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Thriving in Layers this Winter

One of the things I learned about myself during the winter season is that I experienced an increased sense of urgency when I was cold. Maybe this was from my time in the army. “There’s no cold like army cold,” the saying went. Years of working outside as a carpenter in the winter probably contributed to this anxious feeling, as well. But I also wanted to be outside, especially in the woods, as much as possible. Backpacking in the winter has taught me how to embrace, not so much the cold itself but, everything else that comes with it.

Today, winters are a completely different story for me. I look forward to winter with a new attitude, and lots of layers. My perception of winter has changed dramatically as I’ve grown to embrace the solace of it. I seek out quiet spots in the wilderness during the winter season and, if I’ve timed it right, wait for the snow fall, covering the forest floor in a soft blanket of fresh snow. I feel especially alive by a fire when the moon is out, illuminating the wilderness around me. Inevitably, the morning light reveals a multitude of tiny tracks that tell a tale of the night before.

It goes without saying that being warm is a key part of the pleasure factor. Knowing that I can be warm and dry because I have shelter, a fire and, most important, the right clothes, puts me at ease in a place where I love to be. When I started backpacking, wool was pretty much all I had to layer-up with in winter. Today, however, my problem isn’t what to bring, but what not to bring. There are so many choices. Whether you’re heading to the wilderness or to a local park, let’s take a basic look at the best insulation for winter clothes, the vital concept of layering and different types of clothing.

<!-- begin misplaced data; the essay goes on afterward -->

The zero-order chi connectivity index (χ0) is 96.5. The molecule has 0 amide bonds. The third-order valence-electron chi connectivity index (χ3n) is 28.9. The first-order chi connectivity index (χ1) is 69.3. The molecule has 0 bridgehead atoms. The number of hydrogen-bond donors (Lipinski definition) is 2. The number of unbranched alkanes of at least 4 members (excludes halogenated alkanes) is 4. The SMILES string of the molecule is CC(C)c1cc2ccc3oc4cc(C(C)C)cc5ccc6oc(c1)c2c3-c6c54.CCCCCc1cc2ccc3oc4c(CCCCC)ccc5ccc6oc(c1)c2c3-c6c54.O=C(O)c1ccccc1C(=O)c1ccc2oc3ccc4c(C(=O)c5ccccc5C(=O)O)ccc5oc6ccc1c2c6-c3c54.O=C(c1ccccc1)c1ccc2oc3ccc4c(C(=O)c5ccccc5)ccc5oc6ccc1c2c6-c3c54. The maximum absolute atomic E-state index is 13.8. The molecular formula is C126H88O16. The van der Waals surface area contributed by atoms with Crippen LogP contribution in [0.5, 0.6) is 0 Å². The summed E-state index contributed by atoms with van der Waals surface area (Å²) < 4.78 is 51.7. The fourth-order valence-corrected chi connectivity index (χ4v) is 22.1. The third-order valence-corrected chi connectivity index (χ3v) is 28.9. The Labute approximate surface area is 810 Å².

I use three types of insulation: down, synthetic and fleece. Down is typically the lightest, but if it gets wet it loses its insulating properties…fast. And it takes a long time to dry. Synthetic fill materials, like Holofil ll® and Capilene®, are usually a bit heavier than down, but retain their loft when wet and can therefore maintain effective body heat circulation. Another type of synthetic fiber I use is fleece, like Polartec®. It’s bulky, but as a base and mid-layer I’m usually wearing it, not packing it, so I don’t worry about lost room in my pack. These materials form a combination of layers I wear throughout the winter.

So how does layering work? The general principle is that if you get too hot, you can take off a layer. If you just wear one heavy coat, and begin to overheat, taking it off exposes your sweat to cold air and lowers your core temperature quickly. This takes time to recover from and can lead to exposure. Layers also add levels of air circulation around your body. As layers trap air, that air stays warm(er) and circulates freely between your insulated layers; it’s the warm air from your body, not just the insulating properties of the garment, that keeps you warm.

The base layer: